For the most part, the promises were kept, although, as it would turn out, a few “extras” were thrown into the deal. Unfortunately for my family, like many Ukrainians, they had requested land with wood on it. Back in the old country, they had often frozen through long winters on the Steppes because of a lack of wood for building fires. The Canadian government’s land agent obliged, and they were given some scratchy stony ground near Gimli, Manitoba, where the fertile prairie gives way to swampy Boreal forest. But it had wood!

 

With this endowment, it was bound to be a hard life. But my sister still remembers it as a time of happiness.

 

Memories—how they play tricks on us—and how they vary from person to person. It never ceases to amaze me how my family members remember the same events so differently.

 

It was a warm June day in 1982, the last time the seven of us who had survived to late adulthood had gotten together for an informal family reunion. We were sitting in my youngest sister’s trailer, which was parked on the old family homestead. None of us were regular drinkers, but the occasion had inspired my brothers to have a little whiskey, and my sisters and I were sipping some white wine.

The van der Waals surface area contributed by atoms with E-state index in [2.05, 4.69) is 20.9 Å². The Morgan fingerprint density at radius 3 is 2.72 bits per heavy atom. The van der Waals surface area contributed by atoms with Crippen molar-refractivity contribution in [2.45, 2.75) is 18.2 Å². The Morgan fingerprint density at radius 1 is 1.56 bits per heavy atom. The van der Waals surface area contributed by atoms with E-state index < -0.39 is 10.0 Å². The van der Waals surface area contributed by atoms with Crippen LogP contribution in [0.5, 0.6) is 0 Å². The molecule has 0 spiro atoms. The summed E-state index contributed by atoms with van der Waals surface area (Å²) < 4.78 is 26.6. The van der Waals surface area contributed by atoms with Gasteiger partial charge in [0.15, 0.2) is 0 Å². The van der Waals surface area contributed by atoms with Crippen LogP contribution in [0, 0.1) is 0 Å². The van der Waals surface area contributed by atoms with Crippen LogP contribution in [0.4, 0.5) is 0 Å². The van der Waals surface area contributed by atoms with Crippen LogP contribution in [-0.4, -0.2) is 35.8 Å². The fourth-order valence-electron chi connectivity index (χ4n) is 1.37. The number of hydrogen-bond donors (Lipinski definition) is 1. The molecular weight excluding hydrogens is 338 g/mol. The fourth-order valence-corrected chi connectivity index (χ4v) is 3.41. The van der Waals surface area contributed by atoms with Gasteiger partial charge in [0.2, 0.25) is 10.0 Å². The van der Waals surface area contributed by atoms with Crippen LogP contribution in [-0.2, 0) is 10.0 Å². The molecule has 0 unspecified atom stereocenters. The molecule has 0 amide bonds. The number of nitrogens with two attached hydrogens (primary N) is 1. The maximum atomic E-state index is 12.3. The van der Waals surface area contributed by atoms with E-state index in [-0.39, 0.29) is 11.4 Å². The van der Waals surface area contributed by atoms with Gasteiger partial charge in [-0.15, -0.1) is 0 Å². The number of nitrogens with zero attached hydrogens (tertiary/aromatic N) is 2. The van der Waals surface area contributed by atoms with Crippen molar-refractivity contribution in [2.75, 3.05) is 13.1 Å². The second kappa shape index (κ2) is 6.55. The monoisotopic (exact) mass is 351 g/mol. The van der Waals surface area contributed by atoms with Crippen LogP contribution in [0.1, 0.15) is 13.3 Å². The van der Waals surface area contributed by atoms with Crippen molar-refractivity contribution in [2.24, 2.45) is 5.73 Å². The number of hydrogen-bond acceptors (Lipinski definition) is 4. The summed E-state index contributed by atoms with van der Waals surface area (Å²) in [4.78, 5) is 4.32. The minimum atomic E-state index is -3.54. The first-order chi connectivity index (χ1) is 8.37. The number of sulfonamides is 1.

Sure enough, whether it was the heat, the alcohol, or just our age and the occasion, my siblings waxed maudlin. And it didn’t take long before Helen spoke those familiar words, “In them days…,” and my brothers nodded in agreement. Soon, happy stories of Them Days came pouring out like a prairie river spilling over its banks in the spring.

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Interview:

Where are you from? Tell us a little about yourself!

 

I grew up in Winnipeg, Manitoba. I suppose that I’m a good ‘representative’ Canadian because my four grandparents all had different backgrounds: English, Scottish, Metis, and Ukrainian. My parents split when I was three years old, so I was raised by a single mom. When she died just before my 14th birthday, my brother and I subsequently lived with my Ukrainian grandmother and she had a lot of influence on us.